Simon Helberg plays the piano man
Fri. August 12, 2016 by Gregg Shapiro
I always felt very attracted to those traits; people who aspire to be something much, much larger than they are and who have a complete misunderstanding of who they actually are.
simon helberg in 'florence foster jenkins'
Simon Helberg makes a big bang opposite Meryl Streep in Florence Foster Jenkins
If Simon Helberg didn’t already have a substantial gay following from the comical interplay between his character Howard and Raj (played by Kunal Nayyar) on the beloved sitcom The Big Bang Theory, his portrayal of sexually ambiguous pianist Cosme McMoon in Florence Foster Jenkins (Paramount) will remedy that. Based on the true story of society hostess Jenkins (played by Meryl Streep), an opera fanatic with a tin ear when it came to her own operatic renditions. But that didn’t stop her from performing concerts, including a legendary one at Carnegie Hall. McMoon, hired by Jenkins and her paramour St. Clair Bayfield (Hugh Grant), to be her accompanist, is portrayed magnificently by Helberg. The actor gives the character dimension and depth in a stellar performance. I spoke with Simon at the Faena Miami Beach Hotel about the film shortly before it opened in theaters.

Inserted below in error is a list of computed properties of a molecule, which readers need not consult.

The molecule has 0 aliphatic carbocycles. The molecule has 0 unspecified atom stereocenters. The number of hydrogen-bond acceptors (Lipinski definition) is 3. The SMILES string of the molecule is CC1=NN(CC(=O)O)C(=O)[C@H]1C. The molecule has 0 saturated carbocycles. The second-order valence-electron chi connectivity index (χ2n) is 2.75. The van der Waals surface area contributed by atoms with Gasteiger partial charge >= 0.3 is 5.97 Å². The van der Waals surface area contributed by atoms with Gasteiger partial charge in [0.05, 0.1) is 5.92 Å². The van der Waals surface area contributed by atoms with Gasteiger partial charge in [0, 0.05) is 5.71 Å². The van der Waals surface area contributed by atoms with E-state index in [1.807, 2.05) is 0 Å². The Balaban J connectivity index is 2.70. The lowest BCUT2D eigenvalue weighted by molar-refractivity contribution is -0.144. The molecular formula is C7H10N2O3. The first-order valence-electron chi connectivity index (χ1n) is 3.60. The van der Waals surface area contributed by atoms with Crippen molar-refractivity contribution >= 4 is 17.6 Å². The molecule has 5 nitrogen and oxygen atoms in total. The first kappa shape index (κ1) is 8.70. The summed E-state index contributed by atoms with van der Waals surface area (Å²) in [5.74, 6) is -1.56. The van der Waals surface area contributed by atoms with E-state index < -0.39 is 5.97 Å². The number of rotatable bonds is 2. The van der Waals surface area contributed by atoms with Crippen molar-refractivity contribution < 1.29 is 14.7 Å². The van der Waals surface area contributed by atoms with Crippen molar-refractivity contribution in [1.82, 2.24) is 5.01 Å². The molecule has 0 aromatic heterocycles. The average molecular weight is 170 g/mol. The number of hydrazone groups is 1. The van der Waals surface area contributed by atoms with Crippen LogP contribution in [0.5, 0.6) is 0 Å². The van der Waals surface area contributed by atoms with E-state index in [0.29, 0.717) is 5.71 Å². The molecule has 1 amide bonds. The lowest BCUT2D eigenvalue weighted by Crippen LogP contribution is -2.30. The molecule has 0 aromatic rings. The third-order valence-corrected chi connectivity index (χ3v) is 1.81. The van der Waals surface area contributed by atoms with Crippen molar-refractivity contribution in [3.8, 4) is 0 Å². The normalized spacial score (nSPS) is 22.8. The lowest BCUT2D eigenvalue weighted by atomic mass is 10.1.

Gregg Shapiro: How aware were you of Florence Foster Jenkins before being cast as her accompanist Cosme McMoon?
Simon Helberg: Zero. Zero awareness. But it felt familiar, this theme of delusions of grandeur. I always felt very attracted to those traits; people who aspire to be something much, much larger than they are and who have a complete misunderstanding of who they actually are. I think that’s kind of sweet and tragic.
GS: Opera is featured prominently in the film. Are you an opera fan?
SH: No. There’s that, too. It’s more that I’m unfamiliar than not a fan. There are pieces of opera, throughout the years, that I’ve been exposed to and that I enjoy. But I didn’t know much about it. I love jazz. That was a tough enough thing to like in high school; I didn’t need to go looking to opera.
GS: What other kinds of music do you like?